The telling of the story came when Bairstow was discussing, with hosts Richard Pyrah and Steve Patterson, how he would react angrily to dimissals in his early days.
“When you were younger, you had some proper blow-ups in the dressing room when you got out,” said Pyrah, a former Yorkshire player and now a coach. “You were so driven to do well.”
“At Lancashire, I punched the wall,” replied Bairstow.
“What about, I can’t remember what game it was, but you had a new helmet, and when you came off you just punched your helmet to bits,” said Pyrah.
That incident, according to Bairstow, took place not while playing for Yorkshire, but on an England tour of India.
“The helmet, there’s one that Rooty will say about when we were away, in Kolkata, I think it was 2012,” said Bairstow. “You know the Ayrtek helmets? I’d got out, went to the dressing room, the Ayrtek helmets at that point were classed as ‘unbreakable’. They were the hardest helmets. I was sat in my chair and I just starting going ‘bang, bang, bang’, just started laying into my forehead with this helmet, to which this helmet just started disintegrating. And KP was like, ‘What are you doing? I’ve never seen someone do that ever’.”
While Bairstow suggests the tour was in 2012, pictoral evidence shows him batting in an Ayrtek helmet with the distinctive curved-peak design at Kolkata in a 2011 ODI between England and India, with pictures of him batting in later games showing him in a more traditional helmet with a flat peak.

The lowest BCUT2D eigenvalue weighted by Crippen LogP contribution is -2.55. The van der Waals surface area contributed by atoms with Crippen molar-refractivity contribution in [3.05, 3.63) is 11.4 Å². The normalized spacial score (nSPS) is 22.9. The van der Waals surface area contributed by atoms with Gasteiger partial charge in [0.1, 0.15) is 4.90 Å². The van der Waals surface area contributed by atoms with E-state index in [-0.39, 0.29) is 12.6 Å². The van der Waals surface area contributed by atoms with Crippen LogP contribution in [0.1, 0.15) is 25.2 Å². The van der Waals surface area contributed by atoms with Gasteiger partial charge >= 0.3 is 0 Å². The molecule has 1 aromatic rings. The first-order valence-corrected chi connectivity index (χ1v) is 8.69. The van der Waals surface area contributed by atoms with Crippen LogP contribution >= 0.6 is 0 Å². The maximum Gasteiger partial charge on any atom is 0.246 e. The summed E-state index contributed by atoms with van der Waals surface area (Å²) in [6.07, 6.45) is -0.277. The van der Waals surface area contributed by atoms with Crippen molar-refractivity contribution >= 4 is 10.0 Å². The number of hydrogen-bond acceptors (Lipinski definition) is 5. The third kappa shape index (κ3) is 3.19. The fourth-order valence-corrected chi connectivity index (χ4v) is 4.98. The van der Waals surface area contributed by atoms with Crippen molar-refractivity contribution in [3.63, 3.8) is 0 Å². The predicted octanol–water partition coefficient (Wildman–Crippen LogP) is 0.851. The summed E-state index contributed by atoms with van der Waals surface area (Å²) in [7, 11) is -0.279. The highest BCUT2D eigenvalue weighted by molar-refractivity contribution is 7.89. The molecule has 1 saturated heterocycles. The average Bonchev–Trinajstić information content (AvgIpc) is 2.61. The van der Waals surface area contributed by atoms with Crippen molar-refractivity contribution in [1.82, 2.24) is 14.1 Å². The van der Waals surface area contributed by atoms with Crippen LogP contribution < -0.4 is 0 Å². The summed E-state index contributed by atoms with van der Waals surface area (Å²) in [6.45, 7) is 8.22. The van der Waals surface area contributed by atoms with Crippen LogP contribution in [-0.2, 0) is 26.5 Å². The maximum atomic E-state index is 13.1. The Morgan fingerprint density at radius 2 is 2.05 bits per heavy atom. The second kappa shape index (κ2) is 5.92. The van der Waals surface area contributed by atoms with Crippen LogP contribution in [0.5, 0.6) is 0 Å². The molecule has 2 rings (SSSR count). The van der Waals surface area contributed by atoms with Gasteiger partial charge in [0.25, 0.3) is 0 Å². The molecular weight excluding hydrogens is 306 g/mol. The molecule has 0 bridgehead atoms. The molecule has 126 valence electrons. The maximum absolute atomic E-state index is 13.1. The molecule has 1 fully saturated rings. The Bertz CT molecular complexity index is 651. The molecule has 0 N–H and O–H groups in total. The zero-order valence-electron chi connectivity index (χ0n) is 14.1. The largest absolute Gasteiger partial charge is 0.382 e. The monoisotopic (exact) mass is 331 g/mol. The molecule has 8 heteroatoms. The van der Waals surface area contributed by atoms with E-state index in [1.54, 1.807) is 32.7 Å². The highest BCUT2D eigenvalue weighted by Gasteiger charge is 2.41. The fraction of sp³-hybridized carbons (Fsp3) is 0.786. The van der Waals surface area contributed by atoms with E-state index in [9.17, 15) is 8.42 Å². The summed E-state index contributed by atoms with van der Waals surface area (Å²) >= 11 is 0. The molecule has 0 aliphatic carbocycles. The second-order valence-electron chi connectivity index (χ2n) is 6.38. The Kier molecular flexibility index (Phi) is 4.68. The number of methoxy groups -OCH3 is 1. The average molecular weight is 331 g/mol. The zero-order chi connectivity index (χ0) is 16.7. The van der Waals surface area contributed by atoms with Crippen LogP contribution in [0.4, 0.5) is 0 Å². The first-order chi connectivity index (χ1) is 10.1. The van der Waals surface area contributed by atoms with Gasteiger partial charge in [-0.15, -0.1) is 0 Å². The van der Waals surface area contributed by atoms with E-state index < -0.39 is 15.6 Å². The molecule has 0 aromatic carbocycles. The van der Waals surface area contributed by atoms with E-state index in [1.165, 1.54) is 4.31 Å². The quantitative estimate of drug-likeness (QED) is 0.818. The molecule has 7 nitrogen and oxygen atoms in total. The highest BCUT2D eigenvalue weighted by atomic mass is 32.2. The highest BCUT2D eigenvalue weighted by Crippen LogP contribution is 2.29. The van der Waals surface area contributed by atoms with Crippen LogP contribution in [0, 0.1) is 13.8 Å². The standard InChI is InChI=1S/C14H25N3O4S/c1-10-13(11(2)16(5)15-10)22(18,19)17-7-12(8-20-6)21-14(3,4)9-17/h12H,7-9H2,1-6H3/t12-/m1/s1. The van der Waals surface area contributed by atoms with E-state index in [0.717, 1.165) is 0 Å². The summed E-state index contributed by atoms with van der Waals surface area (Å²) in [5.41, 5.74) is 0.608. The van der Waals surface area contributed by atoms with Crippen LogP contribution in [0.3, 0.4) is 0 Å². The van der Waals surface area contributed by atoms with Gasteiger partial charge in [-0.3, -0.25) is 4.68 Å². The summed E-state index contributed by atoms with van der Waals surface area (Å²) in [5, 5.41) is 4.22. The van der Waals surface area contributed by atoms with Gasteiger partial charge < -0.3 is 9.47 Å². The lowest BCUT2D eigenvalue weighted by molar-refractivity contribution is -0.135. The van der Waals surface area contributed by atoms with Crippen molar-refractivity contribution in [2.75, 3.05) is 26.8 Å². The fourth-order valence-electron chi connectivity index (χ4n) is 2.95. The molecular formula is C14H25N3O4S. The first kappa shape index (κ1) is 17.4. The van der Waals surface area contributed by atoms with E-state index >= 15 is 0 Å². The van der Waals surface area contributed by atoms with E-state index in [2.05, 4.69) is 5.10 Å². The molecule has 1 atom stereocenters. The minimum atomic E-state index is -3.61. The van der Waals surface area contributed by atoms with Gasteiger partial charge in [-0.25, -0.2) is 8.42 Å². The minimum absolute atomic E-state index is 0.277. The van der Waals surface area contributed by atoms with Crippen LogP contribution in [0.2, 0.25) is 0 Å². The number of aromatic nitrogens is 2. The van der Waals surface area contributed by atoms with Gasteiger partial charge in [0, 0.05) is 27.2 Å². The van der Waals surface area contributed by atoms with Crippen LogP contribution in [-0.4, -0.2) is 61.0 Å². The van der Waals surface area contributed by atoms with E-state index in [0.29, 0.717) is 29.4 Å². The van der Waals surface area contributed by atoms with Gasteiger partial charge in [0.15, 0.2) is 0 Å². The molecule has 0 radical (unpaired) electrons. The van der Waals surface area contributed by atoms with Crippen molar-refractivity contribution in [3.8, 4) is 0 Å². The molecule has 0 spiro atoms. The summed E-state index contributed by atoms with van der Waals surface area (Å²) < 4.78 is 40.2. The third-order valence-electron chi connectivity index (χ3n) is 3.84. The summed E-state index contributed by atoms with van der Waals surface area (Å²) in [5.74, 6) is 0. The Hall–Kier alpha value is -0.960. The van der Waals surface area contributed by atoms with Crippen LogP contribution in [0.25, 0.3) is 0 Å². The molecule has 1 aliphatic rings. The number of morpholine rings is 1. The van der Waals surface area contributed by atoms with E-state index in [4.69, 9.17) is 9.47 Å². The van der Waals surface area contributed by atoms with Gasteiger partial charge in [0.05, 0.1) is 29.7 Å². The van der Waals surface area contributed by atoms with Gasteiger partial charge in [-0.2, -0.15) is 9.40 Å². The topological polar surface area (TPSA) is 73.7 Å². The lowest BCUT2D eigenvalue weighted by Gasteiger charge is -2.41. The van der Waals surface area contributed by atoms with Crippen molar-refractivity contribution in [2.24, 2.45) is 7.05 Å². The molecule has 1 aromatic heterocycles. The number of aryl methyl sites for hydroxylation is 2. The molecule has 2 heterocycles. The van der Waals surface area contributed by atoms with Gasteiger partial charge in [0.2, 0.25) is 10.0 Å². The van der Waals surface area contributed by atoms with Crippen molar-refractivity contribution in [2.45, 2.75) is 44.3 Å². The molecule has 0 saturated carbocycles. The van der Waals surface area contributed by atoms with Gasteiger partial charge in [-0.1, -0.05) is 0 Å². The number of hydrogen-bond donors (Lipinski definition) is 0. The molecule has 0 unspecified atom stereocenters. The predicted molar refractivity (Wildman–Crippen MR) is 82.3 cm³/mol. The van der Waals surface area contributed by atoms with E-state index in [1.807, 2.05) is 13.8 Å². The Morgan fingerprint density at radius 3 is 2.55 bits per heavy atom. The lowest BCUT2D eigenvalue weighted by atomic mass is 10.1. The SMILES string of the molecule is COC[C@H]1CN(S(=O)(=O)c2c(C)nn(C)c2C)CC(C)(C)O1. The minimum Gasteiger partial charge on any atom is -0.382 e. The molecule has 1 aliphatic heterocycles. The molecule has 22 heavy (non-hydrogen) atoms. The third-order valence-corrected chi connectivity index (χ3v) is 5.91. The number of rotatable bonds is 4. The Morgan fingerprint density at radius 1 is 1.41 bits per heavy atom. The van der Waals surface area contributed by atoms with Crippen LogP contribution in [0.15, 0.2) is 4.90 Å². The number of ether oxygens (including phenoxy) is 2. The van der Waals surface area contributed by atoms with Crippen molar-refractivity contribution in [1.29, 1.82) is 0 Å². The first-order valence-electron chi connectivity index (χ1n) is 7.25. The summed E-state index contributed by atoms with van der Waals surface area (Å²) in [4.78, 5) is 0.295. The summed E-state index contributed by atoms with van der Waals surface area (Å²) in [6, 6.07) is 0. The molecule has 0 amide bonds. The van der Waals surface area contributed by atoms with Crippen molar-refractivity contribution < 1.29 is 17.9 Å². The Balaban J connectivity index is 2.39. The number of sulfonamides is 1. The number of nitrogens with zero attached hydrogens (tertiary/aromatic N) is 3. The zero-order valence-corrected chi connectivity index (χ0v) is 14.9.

Patterson, a right-arm seamer for Yorkshire, highlighted Bairstow’s proclivity for taken his anger out on his own bonce.
“To be fair you do like banging things against your head, don’t you?” he said. “There’s a couple of times I’ve seen you come off, you take your helmet off, and then you just whacked your head against your bat as hard as you can. There’s young lads in there who’ve never met you before, 12th manning and that, and they’re like ‘What’s Jonny doing?’”
Pyrah made sure to clarify that these were all incidents from a while ago. “Those times were about 10 years ago to be far, you’re a bit more chilled now,” he said.
And Bairstow said his extreme reactions were down to the pressure he felt to succeed. “It’s one of those where you’re so driven and so passionate to do well, and you feel like you’re letting yourself down, like you’re letting your pals in the dressing room down, like you’re letting your family down,” he said. “And you’re striving to do so well for everybody that it’s so so important. It still is now, but you understand there’s different ways of managing things and maybe clocking your head against your helmet isn’t necessarily the best way.”